Friday, November 21, 2008


“An army marches on its stomach
Napoleon Bonaparte

“I don't know what the hell this ‘logistics’ is that Marshall is always
talking about, but I want some of it.”
Admiral E. J. King, U.S. Pacific Fleet Commander World War II

“Battles are decided by the quartermasters before the first shot is fired.”
Erwin Rommel “The Desert Fox”

Upon first glance at the news headline –“Pakistan truck halt threatens U.S. supply line” -- Napoleon’s famous observation sprang immediately to mind, quickly followed by the second.

Napoleon’s invasion of Russia failed in large measure because the retreating armies carried out a scorched earth program that denied the French army local sustenance. The deeper Napoleon went, the longer – and therefore the more vulnerable to attack – his logistics train became. The unusually harsh winter sealed the Corsican’s fate.

Admiral King was appointed as Commander U.S. Pacific Fleet shortly after Pearl Harbor. Almost immediately, however, the scope of his area of responsibility was curtailed by the March 18, 1942 appointment of General Douglas MacArthur as Commander of the Southwest Pacific Theater. This set off a competition for resources sent to the “greater” Pacific Theater. King was intent on getting everything he could from Washington where General George Marshall was advising President Roosevelt.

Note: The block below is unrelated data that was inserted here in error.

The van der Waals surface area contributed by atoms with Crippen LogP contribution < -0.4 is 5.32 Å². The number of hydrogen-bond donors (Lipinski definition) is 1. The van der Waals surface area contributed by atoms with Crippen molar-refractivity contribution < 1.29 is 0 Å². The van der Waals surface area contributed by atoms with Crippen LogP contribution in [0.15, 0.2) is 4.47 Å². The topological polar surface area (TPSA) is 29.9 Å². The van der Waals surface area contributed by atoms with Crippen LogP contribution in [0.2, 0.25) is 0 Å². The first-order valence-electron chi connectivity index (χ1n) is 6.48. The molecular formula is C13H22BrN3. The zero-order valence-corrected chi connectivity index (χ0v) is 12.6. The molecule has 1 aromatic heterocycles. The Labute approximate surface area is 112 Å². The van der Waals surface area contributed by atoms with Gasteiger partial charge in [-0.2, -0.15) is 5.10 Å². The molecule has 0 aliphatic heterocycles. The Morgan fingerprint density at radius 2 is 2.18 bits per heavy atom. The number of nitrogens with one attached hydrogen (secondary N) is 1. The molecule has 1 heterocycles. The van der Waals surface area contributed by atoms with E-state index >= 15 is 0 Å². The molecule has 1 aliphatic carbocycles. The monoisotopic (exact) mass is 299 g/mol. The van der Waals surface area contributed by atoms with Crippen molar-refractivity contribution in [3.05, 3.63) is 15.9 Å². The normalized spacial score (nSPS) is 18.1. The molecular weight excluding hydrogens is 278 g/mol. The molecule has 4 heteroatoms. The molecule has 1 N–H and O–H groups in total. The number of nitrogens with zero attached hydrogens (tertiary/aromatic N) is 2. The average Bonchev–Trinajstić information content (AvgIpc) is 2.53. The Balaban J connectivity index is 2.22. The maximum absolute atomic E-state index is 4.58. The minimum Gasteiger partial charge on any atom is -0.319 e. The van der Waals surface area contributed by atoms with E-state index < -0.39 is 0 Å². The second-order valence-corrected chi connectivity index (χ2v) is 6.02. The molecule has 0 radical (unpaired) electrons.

If the press reports are correct, it appears that the Taliban, either alone or in conjunction with local tribes, have finally tumbled to the fact that convoys on the U.S.-NATO main supply route from the Pakistani port of Karachi through the Khyber Pass to Kabul, Afghanistan are vulnerable to ambush. This is particularly true in the 30-mile long storied Khyber Pass where the narrow twisting road cannot be traversed quickly.

The frequency of the ambushes is classified, but Taliban sources claim there is one every day on average. That may not seem to be a huge number, but it is clearly enough to make truck drivers think twice – even with the high salaries being offered.


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